You could watch their feet for the whole fight and see how Joshua never addressed the issue of lead foot positioning. As long as Usyk had his lead foot outside Joshua’s lead foot, he had control of the fight. His left had a clear path to Joshua’s face for most of the fight, and Joshua barely had any head and body movement until the final moments of the 12th round.

It’s pretty weird since Joshua was fully capable of all those things you’d expect from a more technically competent boxer, but he didn’t do anything that could’ve tipped the scales. He boxed a boxer to prove that he could box, and he paid for it with his belts. He left people thinking he should’ve brawled the boxer, especially since he had three inches and more muscle over the Ukrainian, so he could’ve put more body on him.

But alas, it didn’t turn out that way, and Usyk’s vast amateur experience and training under Anatoly Lomachenko took over. It’s not to say that Usyk didn’t have conditioning, or he wouldn’t have been able to stay on top of Joshua for the entire fight. Even when Joshua was able to start hitting him up enough to give him those two black eyes, Usyk stayed consistent and got the better of the now-former champion.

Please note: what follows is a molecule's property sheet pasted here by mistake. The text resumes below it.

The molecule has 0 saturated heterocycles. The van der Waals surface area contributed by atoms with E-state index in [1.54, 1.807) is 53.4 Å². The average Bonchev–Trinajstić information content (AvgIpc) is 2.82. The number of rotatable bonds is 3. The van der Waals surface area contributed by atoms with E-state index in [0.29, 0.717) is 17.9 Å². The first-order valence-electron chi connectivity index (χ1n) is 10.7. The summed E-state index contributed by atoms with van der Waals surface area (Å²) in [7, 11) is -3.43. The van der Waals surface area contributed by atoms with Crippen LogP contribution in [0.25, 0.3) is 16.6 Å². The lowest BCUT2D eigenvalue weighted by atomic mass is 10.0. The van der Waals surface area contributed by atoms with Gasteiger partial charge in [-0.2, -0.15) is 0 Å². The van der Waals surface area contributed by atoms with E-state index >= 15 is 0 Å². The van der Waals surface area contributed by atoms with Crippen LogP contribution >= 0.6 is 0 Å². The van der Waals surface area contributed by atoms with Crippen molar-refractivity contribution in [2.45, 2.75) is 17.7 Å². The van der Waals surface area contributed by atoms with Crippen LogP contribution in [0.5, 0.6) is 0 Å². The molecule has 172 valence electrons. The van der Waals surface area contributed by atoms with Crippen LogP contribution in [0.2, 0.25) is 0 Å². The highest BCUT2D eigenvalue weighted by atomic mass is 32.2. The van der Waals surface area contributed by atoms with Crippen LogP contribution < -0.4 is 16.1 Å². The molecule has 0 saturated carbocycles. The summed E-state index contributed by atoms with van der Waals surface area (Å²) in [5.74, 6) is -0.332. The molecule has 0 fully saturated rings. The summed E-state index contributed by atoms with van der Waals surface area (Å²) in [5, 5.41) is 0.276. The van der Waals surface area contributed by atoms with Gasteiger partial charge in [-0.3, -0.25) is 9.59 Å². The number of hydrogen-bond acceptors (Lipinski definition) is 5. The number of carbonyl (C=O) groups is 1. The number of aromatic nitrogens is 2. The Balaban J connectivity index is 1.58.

EDIT(1OCT2021@5PM): This clip shows it clearly. AJ was more or less a stationary target for most of the fight, while Usyk constantly adjusted his position to always have the clear path for his left to land.

Conditioning Over Technique: Alexander Volkanovski vs. Brian Ortega

Watch this video of Uncle Chael talking about Volkanovski as an elite endurance athlete. I agree with him that Alexander Volkanovski’s performance was a definitive showcase on why conditioning must be a priority in martial arts training. As the great catch wrestler Karl Gotch once said (paraphrased), “Conditioning is your most important technique.”

I saw a good number of spots during the fight when Brian Ortega showed how much he deserved his BJJ black belt. He was throwing tons of techniques that, if he were not as tired as he was, could’ve ended the fight easily. But Volkanovski was stronger and better conditioned, and he was able to keep going hard and eventually overwhelmed Ortega.

The last round saw the doctor and referee checking if Ortega could still see because his eyes were almost completely shut. Ortega still had the will to continue, and he still had a chance as long as Volkanovski could make a mistake. But the Aussie champion was too focused and in too good a shape to mess up in the fifth round of a championship fight. He knew exactly what he needed to do, and he stuck to his game plan.